Copyright 2002, Traffic World Magazine
Arizona Electric Power Cooperative Inc. likely will take into consideration the Surface Transportation Board's decision in another rate-reasonableness decision involving cross-subsidy issues that was released on the same day as the STB's ruling in its own case.
In the other decision the board found that rates charged by Burlington Northern and Santa Fe Railway for coal shipped between the Powder River Basin and PPL Montana LLC's power plant in Billings, Mont., had not been shown to be unreasonably high. The board said the hypothetical railroad designed by PPL in its stand-alone cost test "would in fact depend upon an improper cross-subsidy."
According to a submission to the STB, the SAC test PPL designed would involve a hypothetical railroad consisting of two distinct parts: a high-density north-south line and a lower-density western line. The hypothetical railroad could not charge PPL Montana a lower rate without a subsidy from traffic moving only over the north-south part of the system, BNSF argued.
"In reviewing the evidence in this case, the board gave PPL Montana the benefit of the doubt on nearly all of those disputed issues," the STB stated. "But even so, the board found that the western leg of PPL Montana's hypothetical railroad would not earn sufficient revenue to cover the costs of that part of the system, but instead would need to be cross-subsidized by the more intensively used north-south portion of the railroad. "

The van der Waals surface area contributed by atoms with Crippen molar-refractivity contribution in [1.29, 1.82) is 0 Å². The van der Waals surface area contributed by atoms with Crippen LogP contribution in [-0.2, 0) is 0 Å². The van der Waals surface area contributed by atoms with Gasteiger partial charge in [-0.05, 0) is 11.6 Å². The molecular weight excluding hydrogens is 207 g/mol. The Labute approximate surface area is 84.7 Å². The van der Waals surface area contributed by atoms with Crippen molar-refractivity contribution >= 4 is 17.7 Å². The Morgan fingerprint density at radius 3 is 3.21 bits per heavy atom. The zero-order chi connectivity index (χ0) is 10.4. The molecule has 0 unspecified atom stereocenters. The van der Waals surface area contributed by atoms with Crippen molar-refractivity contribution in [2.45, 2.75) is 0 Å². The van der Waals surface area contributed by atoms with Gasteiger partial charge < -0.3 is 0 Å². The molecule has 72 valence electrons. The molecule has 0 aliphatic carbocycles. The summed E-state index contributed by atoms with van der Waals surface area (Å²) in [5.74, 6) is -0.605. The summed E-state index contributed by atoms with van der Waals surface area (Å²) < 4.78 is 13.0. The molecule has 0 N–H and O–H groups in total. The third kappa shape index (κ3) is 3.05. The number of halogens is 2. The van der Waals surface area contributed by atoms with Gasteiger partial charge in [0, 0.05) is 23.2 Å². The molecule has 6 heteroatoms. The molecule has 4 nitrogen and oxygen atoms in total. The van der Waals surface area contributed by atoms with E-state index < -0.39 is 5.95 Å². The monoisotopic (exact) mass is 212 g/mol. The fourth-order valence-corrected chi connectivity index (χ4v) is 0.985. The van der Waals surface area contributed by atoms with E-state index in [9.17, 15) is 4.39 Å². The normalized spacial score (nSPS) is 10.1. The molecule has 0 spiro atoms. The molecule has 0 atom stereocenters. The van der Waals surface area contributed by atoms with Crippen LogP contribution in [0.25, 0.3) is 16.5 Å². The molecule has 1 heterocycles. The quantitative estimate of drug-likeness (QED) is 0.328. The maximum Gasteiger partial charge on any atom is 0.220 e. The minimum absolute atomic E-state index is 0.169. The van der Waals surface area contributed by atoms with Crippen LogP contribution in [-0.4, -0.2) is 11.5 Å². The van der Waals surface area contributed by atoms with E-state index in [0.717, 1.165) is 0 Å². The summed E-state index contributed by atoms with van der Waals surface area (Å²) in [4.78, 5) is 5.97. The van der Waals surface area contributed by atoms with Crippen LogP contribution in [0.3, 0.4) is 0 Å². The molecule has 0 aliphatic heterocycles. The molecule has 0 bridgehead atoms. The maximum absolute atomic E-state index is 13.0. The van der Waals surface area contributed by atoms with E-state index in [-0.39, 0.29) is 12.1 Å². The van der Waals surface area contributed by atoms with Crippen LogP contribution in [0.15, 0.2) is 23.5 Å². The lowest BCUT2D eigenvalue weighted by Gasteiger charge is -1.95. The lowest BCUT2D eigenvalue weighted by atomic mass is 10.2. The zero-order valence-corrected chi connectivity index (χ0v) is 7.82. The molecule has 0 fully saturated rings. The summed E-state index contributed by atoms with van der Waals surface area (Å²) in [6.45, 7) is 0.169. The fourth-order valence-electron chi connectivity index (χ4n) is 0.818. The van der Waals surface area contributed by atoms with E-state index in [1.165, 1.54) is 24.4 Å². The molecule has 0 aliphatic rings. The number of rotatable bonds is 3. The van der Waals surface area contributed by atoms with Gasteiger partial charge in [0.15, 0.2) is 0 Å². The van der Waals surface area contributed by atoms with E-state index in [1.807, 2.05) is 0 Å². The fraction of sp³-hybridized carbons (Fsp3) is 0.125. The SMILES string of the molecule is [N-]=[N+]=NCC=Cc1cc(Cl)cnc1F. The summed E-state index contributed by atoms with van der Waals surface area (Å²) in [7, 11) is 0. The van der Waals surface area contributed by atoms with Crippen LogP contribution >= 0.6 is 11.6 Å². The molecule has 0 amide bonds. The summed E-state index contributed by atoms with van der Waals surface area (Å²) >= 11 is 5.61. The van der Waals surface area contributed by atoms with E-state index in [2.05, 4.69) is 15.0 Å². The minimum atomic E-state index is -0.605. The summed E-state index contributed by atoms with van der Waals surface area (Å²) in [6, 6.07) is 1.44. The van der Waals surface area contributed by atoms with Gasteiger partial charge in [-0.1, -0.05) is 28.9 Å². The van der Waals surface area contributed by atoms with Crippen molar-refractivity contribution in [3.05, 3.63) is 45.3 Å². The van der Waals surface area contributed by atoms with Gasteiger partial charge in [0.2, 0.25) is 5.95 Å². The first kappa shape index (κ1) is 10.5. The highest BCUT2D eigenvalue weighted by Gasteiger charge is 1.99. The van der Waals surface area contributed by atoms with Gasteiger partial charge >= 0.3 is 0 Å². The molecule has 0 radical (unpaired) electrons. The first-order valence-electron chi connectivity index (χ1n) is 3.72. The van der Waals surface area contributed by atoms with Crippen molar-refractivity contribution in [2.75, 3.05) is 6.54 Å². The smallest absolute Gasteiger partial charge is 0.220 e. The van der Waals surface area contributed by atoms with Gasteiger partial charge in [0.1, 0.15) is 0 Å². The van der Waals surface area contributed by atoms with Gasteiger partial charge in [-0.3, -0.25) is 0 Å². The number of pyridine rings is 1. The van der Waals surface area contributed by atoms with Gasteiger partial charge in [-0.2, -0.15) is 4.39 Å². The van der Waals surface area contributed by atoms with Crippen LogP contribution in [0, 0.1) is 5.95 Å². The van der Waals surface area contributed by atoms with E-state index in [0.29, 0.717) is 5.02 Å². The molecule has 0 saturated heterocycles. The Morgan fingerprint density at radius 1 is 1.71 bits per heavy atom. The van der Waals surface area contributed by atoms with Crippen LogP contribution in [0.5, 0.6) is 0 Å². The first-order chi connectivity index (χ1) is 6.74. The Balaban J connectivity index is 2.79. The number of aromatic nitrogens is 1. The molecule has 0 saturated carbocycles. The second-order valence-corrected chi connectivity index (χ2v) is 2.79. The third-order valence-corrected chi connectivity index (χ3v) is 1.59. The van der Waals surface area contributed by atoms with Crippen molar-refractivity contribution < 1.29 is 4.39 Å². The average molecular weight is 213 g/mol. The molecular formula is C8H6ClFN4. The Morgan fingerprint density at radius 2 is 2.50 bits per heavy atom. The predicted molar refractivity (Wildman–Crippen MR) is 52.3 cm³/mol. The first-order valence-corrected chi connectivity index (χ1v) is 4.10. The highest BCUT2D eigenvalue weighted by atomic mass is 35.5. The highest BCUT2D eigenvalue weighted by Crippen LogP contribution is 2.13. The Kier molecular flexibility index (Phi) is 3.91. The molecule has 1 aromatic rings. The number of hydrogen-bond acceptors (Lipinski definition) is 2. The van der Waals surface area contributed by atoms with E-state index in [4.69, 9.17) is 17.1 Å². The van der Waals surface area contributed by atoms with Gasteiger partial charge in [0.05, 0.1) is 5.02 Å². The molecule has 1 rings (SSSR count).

While conceding that the hypothetical railroad shouldn't be required to cross-subsidize facilities from which it receives no benefit, PPL argued that there is no comparable prohibition in the SAC test against other traffic subsidizing its traffic.
The board disagreed. "Permitting cross-subsidies from traffic not using many of the facilities needed by PPL Montana's traffic would fundamentally undermine the SAC principle that traffic carried by a hypothetical, efficient railroad would pay its own way," the STB stated. "Therefore, the board found that PPL Montana had not shown that BNSF's rate is unreasonable."